D R A W I N G S

made by Grant O'Brien

 

Stringing the 'French' Ruckers aligned double-manual harpsichord

 

 

        Anyone making a harpsichord based on this drawing will eventually be faced with the need to string it.  The stringing of this instrument, as with the stringing of all stringed-keyboard instruments is a two-stage process.  First of all it is necessary to calculate - either mathematically or graphically - the notes at which the material transitions should occur ie. the notes of the red-brass to yellow-brass transition and the notes of the yellow-brass to iron transition for both the 8' strings and for the 4' strings.  Without going into the details of how this is done in practice, I give the graph of the scalings with the typical Ruckers red-to-yellow-brass transitions scaling of 216.6mm and the yellow-brass-to-iron transition scaling of 293.0mm (how these numbers have been determined will be explained in my new book on historical stringing practice and design).  The determination of the notes at which the material transitions should occur is given at the bottom of the page of the graph of the scalings.

 

Click here to see a graph of the string scalings of the Ruckers 'French' double-manual harpsichord

 

  `        Because the instrument is intended to be strung with two sets of 8' strings and one set of 4' strings rather than the original 1x8', 1x4' disposition, it would be unsafe to string both 8' choirs with the heavy stringing suggested in my book on the Ruckers tradition since this would almost double the total tension on the case and framing.  Instead I suggest that it should be strung like an eighteenth-century French harpsichord, using the same tensions as those used by the great eighteenth-century Parisian maker Pascal Taskin.

            This means that the string diameters should follow the normal French string gauge system.  Using the same tensions I have determined for each note as used in a number of instruments by Taskin, the string diameters were calculated for this instrument in conjunction with the string density factor for each stringing material type:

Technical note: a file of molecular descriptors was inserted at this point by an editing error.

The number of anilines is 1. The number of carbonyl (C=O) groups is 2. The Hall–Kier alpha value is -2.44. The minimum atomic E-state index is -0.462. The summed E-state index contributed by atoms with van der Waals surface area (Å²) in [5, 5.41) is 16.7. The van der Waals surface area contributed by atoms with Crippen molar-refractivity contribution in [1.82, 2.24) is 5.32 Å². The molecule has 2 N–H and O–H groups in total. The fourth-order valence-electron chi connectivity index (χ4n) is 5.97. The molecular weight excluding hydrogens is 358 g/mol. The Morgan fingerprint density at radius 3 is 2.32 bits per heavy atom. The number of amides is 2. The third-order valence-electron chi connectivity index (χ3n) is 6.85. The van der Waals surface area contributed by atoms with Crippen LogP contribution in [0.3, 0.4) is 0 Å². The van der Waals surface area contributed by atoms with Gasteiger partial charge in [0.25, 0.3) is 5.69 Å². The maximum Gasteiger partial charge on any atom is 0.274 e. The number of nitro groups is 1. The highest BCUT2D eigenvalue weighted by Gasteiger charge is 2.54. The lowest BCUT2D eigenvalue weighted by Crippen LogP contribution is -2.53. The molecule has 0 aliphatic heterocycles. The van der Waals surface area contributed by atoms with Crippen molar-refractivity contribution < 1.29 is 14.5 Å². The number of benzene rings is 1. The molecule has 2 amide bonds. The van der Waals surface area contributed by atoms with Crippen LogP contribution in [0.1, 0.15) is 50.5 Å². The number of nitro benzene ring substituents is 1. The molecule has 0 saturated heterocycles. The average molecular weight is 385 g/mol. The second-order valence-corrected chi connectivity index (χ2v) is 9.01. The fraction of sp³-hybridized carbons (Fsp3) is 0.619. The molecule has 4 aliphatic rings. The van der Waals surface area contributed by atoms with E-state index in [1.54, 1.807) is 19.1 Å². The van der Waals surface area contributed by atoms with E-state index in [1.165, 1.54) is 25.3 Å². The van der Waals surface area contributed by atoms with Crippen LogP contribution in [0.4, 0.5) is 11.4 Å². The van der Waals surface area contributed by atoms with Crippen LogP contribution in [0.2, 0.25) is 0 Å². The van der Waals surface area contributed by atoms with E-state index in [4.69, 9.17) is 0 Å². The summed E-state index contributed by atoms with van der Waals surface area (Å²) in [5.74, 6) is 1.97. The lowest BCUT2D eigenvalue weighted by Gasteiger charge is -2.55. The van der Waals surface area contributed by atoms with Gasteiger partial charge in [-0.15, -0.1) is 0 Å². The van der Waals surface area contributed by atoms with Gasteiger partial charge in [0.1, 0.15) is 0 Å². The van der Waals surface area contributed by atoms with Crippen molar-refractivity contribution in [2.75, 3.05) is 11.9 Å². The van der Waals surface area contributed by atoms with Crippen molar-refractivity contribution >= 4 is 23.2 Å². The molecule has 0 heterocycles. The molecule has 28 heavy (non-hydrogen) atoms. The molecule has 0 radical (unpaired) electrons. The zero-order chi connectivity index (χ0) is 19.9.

Table of the 8' string diameters and materials

 

Table of the 4' string diameters and materials

 

                The eventual string lengths on an instrument built according to the drawing provided may not be exactly those used in the string calculations below.  Individual makers may therefore want to plot and calculate their own transitions scalings using the graph template and Excel spreadsheet (when downloading this spreadsheet it is perfectly safe to enable the macros that I have used to formulate this stringing pattern) provided using the string lengths which actually result from the construction of the instrument after the soundboard, bridges and nuts have finally been installed.

                Taskinís pitch was probably a bit more than a semitone below modern pitch (a1 = 440Hz).  The string diameters and the material transition scalings in the tables above were, however, calculated for a pitch of a1 = 415Hz (ie. exactly one semitone below modern pitch), and no difficulty should be encountered using the above stringing materials and diameters at this pitch.  The gauge diameters and material transition notes given above would, however, not be valid if the instrument were tuned to modern pitch (a1 = 440Hz), in addition to which most modern soft-wire equivalents of the eighteenth-century strings would break at this pitch.

                The red brass, yellow brass and iron used for the stringing of plucked keyboard instruments in eighteenth-century France were all relatively soft ductile materials.  Phosphor-bronze, spring brass and patent steel strings do not make good modern substitutes.  Rather, one should try to find red brass, yellow brass and iron which are as soft and weak as possible, but which will still maintain their pitch without breaking.  Unfortunately I am not in a position to recommend a supplier of such materials although all of these stringing materials are readily available on Internet websites that are easily discoverable using a search engine.  Normally suitable stringing materials stretch and drop in pitch as soon as they are placed on the instrument, and they usually take several weeks to several months before stabilising and maintaining a constant pitch.

 

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